2004
Volume 65, Issue 2
  • ISSN: 0039-8691
  • E-ISSN: 2215-1214

Abstract

The correct recognition of cognate relationships is a precondition for receptive multilingualism within language families. Several item- and participant-related factors have been identified that affect the probability with which readers and listeners correctly recognise and translate cognates in an unknown but genealogically related foreign language. Most of the relevant findings, however, are based on tasks featuring cognates in only one unknown language, leaving open the possibility that these factors play a (somewhat) different role depending on the specific stimulus language. To address this issue, 98 German-speaking participants were asked to translate 181 written cognates from four Germanic languages (Danish, Dutch, Frisian and Swedish). The effects of stimulus similarity to known (L1, L2, …, Ln) cognates, cognate frequency and the participants’ foreign language skills on translation accuracy were assessed and found not to vary substantially between stimulus languages. This indicates that the validity of studies on cognate recognition extends beyond the language from which the stimuli were sampled. Secondary findings are discussed as well.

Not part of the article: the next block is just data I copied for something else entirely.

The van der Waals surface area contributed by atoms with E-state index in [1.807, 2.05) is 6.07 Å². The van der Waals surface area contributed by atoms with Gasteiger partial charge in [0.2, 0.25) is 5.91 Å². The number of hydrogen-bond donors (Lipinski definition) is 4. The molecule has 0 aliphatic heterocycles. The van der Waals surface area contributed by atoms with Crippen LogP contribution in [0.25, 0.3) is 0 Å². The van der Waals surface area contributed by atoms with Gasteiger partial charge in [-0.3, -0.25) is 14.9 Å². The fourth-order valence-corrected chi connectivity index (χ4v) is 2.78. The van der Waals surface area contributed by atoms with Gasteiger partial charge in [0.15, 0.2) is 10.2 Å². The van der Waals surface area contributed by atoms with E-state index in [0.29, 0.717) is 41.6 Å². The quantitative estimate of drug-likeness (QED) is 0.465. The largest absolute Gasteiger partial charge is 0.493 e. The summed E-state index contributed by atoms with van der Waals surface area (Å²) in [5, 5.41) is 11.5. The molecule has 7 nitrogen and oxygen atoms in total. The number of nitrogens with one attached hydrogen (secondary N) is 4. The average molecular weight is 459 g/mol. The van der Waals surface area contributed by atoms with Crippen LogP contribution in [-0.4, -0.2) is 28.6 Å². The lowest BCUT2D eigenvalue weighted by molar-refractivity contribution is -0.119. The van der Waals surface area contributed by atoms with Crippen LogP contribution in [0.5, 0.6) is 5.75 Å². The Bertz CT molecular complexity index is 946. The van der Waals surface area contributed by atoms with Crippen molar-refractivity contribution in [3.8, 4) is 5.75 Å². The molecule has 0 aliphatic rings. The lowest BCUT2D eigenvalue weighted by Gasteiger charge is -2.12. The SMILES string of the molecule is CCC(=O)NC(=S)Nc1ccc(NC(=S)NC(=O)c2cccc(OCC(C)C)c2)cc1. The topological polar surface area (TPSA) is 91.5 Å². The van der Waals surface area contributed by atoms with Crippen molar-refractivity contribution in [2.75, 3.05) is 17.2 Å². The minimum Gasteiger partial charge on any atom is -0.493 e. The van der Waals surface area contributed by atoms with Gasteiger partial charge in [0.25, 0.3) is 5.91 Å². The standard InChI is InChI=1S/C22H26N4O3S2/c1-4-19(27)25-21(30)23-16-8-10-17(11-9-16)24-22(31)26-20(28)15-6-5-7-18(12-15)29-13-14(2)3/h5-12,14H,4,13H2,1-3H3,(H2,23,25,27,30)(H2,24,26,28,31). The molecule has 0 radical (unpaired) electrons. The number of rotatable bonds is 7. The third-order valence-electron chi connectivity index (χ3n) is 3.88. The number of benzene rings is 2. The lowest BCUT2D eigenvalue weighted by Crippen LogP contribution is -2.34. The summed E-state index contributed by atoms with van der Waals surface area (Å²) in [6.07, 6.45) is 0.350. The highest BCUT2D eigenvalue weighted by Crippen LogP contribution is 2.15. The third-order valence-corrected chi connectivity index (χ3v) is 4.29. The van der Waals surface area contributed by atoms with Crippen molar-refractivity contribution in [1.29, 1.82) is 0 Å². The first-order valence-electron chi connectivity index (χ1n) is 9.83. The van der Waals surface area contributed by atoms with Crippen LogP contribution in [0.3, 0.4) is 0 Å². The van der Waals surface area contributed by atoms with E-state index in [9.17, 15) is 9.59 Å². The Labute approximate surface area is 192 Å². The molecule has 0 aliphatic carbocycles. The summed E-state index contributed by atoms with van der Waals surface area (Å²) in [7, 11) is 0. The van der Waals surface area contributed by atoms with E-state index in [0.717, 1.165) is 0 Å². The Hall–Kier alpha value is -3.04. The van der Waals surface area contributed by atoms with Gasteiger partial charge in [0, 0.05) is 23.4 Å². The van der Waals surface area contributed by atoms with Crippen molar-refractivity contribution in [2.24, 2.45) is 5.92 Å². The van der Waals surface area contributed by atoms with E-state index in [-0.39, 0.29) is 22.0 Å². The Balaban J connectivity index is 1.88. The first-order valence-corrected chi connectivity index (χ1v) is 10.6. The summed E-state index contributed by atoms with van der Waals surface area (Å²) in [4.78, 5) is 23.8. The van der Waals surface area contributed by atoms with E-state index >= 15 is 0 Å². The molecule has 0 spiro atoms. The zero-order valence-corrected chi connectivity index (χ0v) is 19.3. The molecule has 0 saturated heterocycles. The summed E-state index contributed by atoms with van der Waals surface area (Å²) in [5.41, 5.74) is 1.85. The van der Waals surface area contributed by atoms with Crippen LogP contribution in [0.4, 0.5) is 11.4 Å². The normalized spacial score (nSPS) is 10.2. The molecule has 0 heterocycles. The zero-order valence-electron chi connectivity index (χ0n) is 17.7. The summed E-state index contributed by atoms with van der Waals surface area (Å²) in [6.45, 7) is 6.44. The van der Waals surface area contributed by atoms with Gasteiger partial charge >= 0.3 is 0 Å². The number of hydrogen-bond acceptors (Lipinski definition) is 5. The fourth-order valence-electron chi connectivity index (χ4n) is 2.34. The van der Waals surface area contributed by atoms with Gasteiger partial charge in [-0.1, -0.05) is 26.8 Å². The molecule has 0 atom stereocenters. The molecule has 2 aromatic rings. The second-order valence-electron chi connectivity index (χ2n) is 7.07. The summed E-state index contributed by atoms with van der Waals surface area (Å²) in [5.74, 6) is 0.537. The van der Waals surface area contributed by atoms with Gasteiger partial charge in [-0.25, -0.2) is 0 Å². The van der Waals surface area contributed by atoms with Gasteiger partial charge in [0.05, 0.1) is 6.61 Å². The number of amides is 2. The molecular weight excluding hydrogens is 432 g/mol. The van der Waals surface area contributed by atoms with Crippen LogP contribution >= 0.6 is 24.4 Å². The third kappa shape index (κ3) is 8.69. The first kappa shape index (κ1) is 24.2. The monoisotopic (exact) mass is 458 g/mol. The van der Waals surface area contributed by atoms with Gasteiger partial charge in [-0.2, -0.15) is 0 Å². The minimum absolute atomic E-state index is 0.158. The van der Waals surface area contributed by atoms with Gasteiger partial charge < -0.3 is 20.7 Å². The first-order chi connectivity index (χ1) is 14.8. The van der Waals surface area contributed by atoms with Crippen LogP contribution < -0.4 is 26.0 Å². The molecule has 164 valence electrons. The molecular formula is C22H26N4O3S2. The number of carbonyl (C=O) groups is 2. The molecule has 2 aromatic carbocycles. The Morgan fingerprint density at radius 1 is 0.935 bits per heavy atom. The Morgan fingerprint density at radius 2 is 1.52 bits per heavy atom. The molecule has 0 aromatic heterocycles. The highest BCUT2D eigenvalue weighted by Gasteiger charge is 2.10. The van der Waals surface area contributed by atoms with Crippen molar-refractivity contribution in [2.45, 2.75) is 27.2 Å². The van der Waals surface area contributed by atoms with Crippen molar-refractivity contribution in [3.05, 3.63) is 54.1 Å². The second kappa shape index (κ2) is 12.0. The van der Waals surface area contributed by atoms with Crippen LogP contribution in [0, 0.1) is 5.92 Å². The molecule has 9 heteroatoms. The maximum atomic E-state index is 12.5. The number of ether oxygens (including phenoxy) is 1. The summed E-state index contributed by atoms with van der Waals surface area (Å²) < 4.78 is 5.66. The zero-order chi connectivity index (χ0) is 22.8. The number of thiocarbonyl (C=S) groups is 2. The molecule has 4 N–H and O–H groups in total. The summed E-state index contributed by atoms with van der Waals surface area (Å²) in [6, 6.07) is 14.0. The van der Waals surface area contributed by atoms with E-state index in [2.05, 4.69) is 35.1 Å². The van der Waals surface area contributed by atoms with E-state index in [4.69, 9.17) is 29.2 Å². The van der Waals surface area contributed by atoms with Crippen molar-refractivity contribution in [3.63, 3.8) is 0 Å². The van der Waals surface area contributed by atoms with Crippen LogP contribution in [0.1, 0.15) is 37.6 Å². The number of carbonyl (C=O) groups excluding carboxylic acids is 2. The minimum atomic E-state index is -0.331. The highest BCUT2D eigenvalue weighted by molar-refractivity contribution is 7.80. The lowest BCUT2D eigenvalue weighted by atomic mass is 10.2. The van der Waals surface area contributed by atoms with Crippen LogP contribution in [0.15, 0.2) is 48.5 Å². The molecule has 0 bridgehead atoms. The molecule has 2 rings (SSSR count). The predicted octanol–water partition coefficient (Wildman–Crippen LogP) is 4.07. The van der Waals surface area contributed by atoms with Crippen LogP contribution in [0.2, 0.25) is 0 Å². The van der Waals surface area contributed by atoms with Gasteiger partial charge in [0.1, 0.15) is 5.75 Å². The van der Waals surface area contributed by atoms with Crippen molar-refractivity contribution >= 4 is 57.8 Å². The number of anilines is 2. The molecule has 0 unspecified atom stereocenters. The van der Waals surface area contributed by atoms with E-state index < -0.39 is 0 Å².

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/content/journals/10.5117/TET2013.2.VANH
2013-07-01
2021-12-03
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